Phrasal verbs

poke about/around

1
informal Look around a place, typically in search of something: she poked about in the cupboard for a minute or two
More example sentences
  • I roll over and hear our daughter poking around the house in search of dyed eggs.
  • Vittorio spies on Frank as he pokes around the parlor, searching for a hidden compartment.
  • Ramsey said search teams looked in burrows and sometimes poked around with sticks.
Synonyms
search, hunt, rummage (around), forage, scrabble, grub, root about/around, scavenge, fish about/around, rake around, feel around, grope around, nose around, ferret (about/around);
pry into, ransack, rake through, sift through, go through, shuffle through, rifle through, scour, comb, explore, probe
British informal rootle (around)

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There are 3 main definitions of poke in English:

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poke2

Line breaks: poke
Pronunciation: /pəʊk
 
/

noun

chiefly Scottish
1A bag or small sack: he fished out a poke of crisps from under the counter
More example sentences
  • More exotic Scots words would include stoorsooker pokes, for vacuum cleaner bags and tea-pokies for tea bags.
1.1North American informal A purse or wallet: his wallet’s half out of his pocket—it comes to me that I might as well lift his poke

Origin

Middle English: from Old Northern French poke, variant of Old French poche 'pocket'. Compare with pouch.

More
  • pig from (Old English):

    The word pig appears in Old English only once, the usual word being swine. In the Middle Ages pig at first meant specifically ‘a young pig’, as it still does in North America. Observations such as pigs might fly had a 17th-century parallel in pigs fly with their tails forward. An early user of the modern form was Lewis Carroll in 1865 in Alice's Adventures in Wonderland: ‘ “I've a right to think,” said Alice sharply…“Just about as much right,” said the Duchess, “as pigs have to fly.” ’ In a pig in a poke, poke (Middle English) means ‘a small sack or bag’, now found mainly in Scottish English. The British phrase to make a pig's ear out of, ‘to handle ineptly’, probably derives from the proverb you can't make a silk purse out of a sow's ear, recorded from the 16th century. In the children's game pig (or piggy) in the middle, first recorded in the Folk-Lore Journal of 1887, two people throw a ball to each other while a third tries to intercept it. This is behind the use of pig in the middle for a person who is in an awkward situation between two others. Piggyback has been around since the mid 16th century, but the origin of the expression has been lost. Early forms tend to be something like ‘pick-a-pack’ which seems to have been changed by folk etymology to the form we now have. See also hog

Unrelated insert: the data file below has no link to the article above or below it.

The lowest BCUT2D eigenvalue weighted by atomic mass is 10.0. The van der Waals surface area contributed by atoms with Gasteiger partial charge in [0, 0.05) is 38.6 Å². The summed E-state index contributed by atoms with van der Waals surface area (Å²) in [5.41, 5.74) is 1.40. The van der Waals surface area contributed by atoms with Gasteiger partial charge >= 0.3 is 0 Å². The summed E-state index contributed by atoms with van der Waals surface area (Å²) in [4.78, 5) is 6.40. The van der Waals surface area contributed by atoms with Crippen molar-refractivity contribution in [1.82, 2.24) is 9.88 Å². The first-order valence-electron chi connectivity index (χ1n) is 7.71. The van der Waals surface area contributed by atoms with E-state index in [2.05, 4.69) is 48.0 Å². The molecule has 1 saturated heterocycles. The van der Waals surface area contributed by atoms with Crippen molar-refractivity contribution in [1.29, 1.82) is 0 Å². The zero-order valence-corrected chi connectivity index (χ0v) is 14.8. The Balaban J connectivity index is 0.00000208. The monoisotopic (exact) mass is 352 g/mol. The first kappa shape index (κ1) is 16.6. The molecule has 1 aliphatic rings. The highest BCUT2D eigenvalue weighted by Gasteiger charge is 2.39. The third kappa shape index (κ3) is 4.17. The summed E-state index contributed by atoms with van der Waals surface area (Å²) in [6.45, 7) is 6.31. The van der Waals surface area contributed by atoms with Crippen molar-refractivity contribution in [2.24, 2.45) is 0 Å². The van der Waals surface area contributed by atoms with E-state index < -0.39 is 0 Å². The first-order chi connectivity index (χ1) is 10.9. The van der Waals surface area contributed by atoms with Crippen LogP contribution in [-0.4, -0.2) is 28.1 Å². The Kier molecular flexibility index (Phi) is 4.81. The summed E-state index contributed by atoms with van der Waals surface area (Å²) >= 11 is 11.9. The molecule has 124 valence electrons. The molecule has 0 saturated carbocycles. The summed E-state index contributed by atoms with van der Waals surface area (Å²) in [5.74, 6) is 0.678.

Phrases

a pig in a poke

1
see pig.

Definition of poke in:

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There are 3 main definitions of poke in English:

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poke3

Line breaks: poke
Pronunciation: /pəʊk
 
/

noun

1 another term for pokeweed.
2 (Indian poke) A North American plant of the lily family with a poisonous black rhizome and tall sprays of yellow-green flowers.
  • Veratrum viride, family Liliaceae

Origin

early 18th century: from Algonquian poughkone (see puccoon).

More
  • pig from (Old English):

    The word pig appears in Old English only once, the usual word being swine. In the Middle Ages pig at first meant specifically ‘a young pig’, as it still does in North America. Observations such as pigs might fly had a 17th-century parallel in pigs fly with their tails forward. An early user of the modern form was Lewis Carroll in 1865 in Alice's Adventures in Wonderland: ‘ “I've a right to think,” said Alice sharply…“Just about as much right,” said the Duchess, “as pigs have to fly.” ’ In a pig in a poke, poke (Middle English) means ‘a small sack or bag’, now found mainly in Scottish English. The British phrase to make a pig's ear out of, ‘to handle ineptly’, probably derives from the proverb you can't make a silk purse out of a sow's ear, recorded from the 16th century. In the children's game pig (or piggy) in the middle, first recorded in the Folk-Lore Journal of 1887, two people throw a ball to each other while a third tries to intercept it. This is behind the use of pig in the middle for a person who is in an awkward situation between two others. Piggyback has been around since the mid 16th century, but the origin of the expression has been lost. Early forms tend to be something like ‘pick-a-pack’ which seems to have been changed by folk etymology to the form we now have. See also hog

Definition of poke in: